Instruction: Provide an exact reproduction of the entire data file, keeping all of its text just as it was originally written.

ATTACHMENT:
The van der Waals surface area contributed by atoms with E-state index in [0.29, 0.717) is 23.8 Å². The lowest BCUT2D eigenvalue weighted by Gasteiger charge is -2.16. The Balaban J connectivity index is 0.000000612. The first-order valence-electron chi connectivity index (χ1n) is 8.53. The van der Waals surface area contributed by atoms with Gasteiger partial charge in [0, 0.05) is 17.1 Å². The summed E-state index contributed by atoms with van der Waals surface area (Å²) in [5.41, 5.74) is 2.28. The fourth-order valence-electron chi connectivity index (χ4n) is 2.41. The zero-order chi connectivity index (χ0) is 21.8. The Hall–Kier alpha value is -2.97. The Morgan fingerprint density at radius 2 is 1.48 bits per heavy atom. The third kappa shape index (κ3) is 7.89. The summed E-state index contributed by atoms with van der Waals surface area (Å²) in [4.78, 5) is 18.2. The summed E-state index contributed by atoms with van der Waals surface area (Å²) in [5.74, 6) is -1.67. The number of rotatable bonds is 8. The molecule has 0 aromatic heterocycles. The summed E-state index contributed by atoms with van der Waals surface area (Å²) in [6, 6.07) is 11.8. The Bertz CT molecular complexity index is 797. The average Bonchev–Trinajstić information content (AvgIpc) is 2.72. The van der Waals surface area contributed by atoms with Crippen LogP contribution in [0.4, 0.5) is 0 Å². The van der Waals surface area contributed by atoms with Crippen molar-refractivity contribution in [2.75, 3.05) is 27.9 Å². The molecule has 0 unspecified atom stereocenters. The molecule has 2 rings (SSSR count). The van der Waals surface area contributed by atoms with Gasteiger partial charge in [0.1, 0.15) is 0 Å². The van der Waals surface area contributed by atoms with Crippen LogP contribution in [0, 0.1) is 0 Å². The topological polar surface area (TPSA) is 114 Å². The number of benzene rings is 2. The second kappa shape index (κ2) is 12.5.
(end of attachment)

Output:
The van der Waals surface area contributed by atoms with E-state index in [0.29, 0.717) is 23.8 Å². The lowest BCUT2D eigenvalue weighted by Gasteiger charge is -2.16. The Balaban J connectivity index is 0.000000612. The first-order valence-electron chi connectivity index (χ1n) is 8.53. The van der Waals surface area contributed by atoms with Gasteiger partial charge in [0, 0.05) is 17.1 Å². The summed E-state index contributed by atoms with van der Waals surface area (Å²) in [5.41, 5.74) is 2.28. The fourth-order valence-electron chi connectivity index (χ4n) is 2.41. The zero-order chi connectivity index (χ0) is 21.8. The Hall–Kier alpha value is -2.97. The Morgan fingerprint density at radius 2 is 1.48 bits per heavy atom. The third kappa shape index (κ3) is 7.89. The summed E-state index contributed by atoms with van der Waals surface area (Å²) in [4.78, 5) is 18.2. The summed E-state index contributed by atoms with van der Waals surface area (Å²) in [5.74, 6) is -1.67. The number of rotatable bonds is 8. The molecule has 0 aromatic heterocycles. The summed E-state index contributed by atoms with van der Waals surface area (Å²) in [6, 6.07) is 11.8. The Bertz CT molecular complexity index is 797. The average Bonchev–Trinajstić information content (AvgIpc) is 2.72. The van der Waals surface area contributed by atoms with Crippen LogP contribution in [0.4, 0.5) is 0 Å². The van der Waals surface area contributed by atoms with Crippen molar-refractivity contribution in [2.75, 3.05) is 27.9 Å². The molecule has 0 unspecified atom stereocenters. The molecule has 2 rings (SSSR count). The van der Waals surface area contributed by atoms with Gasteiger partial charge in [0.1, 0.15) is 0 Å². The van der Waals surface area contributed by atoms with Crippen LogP contribution in [0, 0.1) is 0 Å². The topological polar surface area (TPSA) is 114 Å². The number of benzene rings is 2. The second kappa shape index (κ2) is 12.5.